Well, I thought I'd made a good and well thought out solution to the switching of my generator and shore power. I even went the extra mile and doubled up on the relays to provide a large (so I thought) redundancy.
I sought advice from a national electrical component tech. dept. explaining what I needed to do and how much current was being handled. Based on this advice I purchased the replays in the previous blog.
On posting the blog one of my readers pointed out that should one of the relays become stuck it would be possible for either to back feed the shore power or permit the genny and the shore power to both be supplying at the same time, which is exactly what is trying to be avoided with the relays.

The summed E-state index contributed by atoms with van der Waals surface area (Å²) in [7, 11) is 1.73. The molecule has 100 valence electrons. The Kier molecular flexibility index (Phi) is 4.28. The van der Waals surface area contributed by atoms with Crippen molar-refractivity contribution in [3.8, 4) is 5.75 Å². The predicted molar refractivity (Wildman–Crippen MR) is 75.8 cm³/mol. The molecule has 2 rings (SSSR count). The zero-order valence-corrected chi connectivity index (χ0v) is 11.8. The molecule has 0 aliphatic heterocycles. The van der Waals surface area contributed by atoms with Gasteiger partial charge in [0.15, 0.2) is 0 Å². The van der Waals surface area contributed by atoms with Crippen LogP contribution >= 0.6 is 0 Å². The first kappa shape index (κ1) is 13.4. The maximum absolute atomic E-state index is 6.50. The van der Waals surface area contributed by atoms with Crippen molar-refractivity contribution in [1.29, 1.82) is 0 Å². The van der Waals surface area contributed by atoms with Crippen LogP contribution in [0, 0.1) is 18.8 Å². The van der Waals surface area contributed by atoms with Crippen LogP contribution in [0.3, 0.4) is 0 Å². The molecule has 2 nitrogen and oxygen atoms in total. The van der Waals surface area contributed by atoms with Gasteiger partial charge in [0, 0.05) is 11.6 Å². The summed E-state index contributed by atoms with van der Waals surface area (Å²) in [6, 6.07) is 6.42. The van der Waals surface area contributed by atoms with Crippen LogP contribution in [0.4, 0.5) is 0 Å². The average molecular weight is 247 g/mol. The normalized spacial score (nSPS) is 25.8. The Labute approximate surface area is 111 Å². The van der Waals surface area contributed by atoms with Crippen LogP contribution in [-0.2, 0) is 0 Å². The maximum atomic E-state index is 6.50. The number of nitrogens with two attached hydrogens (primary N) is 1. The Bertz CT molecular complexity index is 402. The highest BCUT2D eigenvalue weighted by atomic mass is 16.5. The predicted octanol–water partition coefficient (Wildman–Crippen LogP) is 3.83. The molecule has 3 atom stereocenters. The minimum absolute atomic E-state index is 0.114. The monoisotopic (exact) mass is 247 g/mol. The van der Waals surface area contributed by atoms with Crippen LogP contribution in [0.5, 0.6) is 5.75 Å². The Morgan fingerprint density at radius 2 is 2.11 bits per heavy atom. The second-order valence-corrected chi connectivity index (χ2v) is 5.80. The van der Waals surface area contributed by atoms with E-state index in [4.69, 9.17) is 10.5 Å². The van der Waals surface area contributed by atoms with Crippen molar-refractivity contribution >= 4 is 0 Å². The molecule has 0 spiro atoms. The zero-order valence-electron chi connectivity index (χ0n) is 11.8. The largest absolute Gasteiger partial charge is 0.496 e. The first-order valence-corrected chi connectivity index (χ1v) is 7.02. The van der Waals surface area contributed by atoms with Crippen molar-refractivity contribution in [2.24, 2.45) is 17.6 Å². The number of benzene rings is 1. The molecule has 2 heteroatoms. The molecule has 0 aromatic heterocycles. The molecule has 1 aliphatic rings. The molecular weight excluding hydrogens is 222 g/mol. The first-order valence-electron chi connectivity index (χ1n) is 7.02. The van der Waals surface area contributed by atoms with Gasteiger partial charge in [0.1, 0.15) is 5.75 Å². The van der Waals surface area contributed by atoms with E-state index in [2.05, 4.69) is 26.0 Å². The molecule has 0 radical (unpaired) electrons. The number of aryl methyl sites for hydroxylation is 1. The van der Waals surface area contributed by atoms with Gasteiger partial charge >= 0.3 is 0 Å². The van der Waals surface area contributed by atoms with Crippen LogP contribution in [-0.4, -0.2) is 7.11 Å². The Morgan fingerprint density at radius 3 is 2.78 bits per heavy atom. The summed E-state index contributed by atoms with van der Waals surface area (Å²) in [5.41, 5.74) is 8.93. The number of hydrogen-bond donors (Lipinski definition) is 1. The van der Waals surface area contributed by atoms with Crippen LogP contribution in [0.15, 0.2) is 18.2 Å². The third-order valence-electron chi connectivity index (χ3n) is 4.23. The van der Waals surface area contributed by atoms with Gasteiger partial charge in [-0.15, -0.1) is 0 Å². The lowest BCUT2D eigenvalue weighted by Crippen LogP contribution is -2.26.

I posted this on CWF and if you follow the thread you will see there were other concerns. One member went through the relay spec. and spotted that the relays weren't even up to the un-switched load. Combined they amounted to 6 amp, not the 60amp I had discussed with the supplier. 60amp is way over what I needed but remember I had doubled up everything.
It was decided on the forum that what was needed to do the job was a contactor not a relay. Think of it as a industrial heavy duty relay.
So this is what it looks like now..
On the right
The black box on the left is a Galvonic Isolator. I'm not even going to try and explain what this does, but you can see here.
It really goes to show how combined knowledge can prevent a problem later on. I am very grateful to all contributors on this issue.